- Breast milk is easier to digest – For most babies — especially premature babies — breast milk is easier to digest than formula. The proteins in formula are made from cow’s milk and it takes time for babies’ stomachs to adjust to digesting them.
- Breast milk fights disease – The cells, hormones, and antibodies in breast milk protect babies from illness. This protection is unique; formula cannot match the chemical makeup of human breast milk. In fact, among formula-fed babies, ear infections and diarrhea are more common. Formula-fed babies also have higher risks of:
- Necrotizing (nek-roh-TEYE-zing) enterocolitis (en-TUR-oh-coh-lyt-iss), a disease that affects the gastrointestinal tract in preterm infants.
- Lower respiratory infections
- Atopic dermatitis, a type of skin rash
- Type 1 and type 2 diabetes
- Childhood leukemia
Mothers Benefit From Breastfeeding
- Life can be easier when you breastfeed – Breastfeeding may take a little more effort than formula feeding at first. But it can make life easier once you and your baby settle into a good routine. Plus, when you breastfeed, there are no bottles and nipples to sterilize. You do not have to buy, measure, and mix formula. And there are no bottles to warm in the middle of the night! You can satisfy your baby’s hunger right away when breastfeeding.
- Breastfeeding can save money – Formula and feeding supplies can cost well over $1,500 each year, depending on how much your baby eats. Breastfed babies are also sick less often, which can lower health care costs.
- Breastfeeding can feel great – Physical contact is important to newborns. It can help them feel more secure, warm, and comforted. Mothers can benefit from this closeness, as well. Breastfeeding requires a mother to take some quiet relaxed time to bond. The skin-to-skin contact can boost the mother’s oxytocin (OKS-ee-TOH-suhn) levels. Oxytocin is a hormone that helps milk flow and can calm the mother.
- Breastfeeding can be good for the mother’s health, too – Breastfeeding is linked to a lower risk of these health problems in women:
- Type 2 diabetes
- Breast cancer
- Ovarian cancer
- Postpartum depression
Experts are still looking at the effects of breastfeeding on osteoporosis and weight loss after birth. Many studies have reported greater weight loss for breastfeeding mothers than for those who don’t. But more research is needed to understand if a strong link exists.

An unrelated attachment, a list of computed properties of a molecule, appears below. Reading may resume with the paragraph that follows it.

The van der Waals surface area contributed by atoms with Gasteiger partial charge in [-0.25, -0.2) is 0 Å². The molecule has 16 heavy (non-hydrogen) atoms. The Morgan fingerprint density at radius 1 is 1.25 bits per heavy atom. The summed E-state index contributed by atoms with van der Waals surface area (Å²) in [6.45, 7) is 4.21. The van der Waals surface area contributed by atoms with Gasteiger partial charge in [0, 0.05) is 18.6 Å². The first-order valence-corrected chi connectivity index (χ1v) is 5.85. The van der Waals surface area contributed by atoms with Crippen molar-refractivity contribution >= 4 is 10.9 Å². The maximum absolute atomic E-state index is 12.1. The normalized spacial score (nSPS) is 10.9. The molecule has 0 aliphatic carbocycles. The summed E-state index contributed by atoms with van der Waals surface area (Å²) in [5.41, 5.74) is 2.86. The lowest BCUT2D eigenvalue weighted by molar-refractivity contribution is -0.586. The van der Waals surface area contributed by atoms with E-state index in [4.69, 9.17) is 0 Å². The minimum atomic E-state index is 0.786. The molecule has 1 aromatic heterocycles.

- Mothers miss less work – Breastfeeding mothers miss fewer days from work because their infants are sick less often.
Breastfeeding Benefits Society
- The nation benefits overall when mothers breastfeed. Recent research shows that if 90 percent of families breastfed exclusively for 6 months, nearly 1,000 deaths among infants could be prevented. The United States would also save $13 billion per year — medical care costs are lower for fully breastfed infants than never-breastfed infants. Breastfed infants typically need fewer sick care visits, prescriptions, and hospitalizations.
- Breastfeeding also contributes to a more productive workforce since mothers miss less work to care for sick infants. Employer medical costs are also lower.
- Breastfeeding is also better for the environment. There is less trash and plastic waste compared to that produced by formula cans and bottle supplies.
Breastfeeding During an Emergency
When an emergency occurs, breastfeeding can save lives:
- Breastfeeding protects babies from the risks of a contaminated water supply.
- Breastfeeding can help protect against respiratory illnesses and diarrhea. These diseases can be fatal in populations displaced by disaster.
- Breast milk is the right temperature for babies and helps to prevent hypothermia, when the body temperature drops too low.
- Breast milk is readily available without needing other supplies.
Courtesy of Why Breastfeeding is Important from Womenshealth.gov.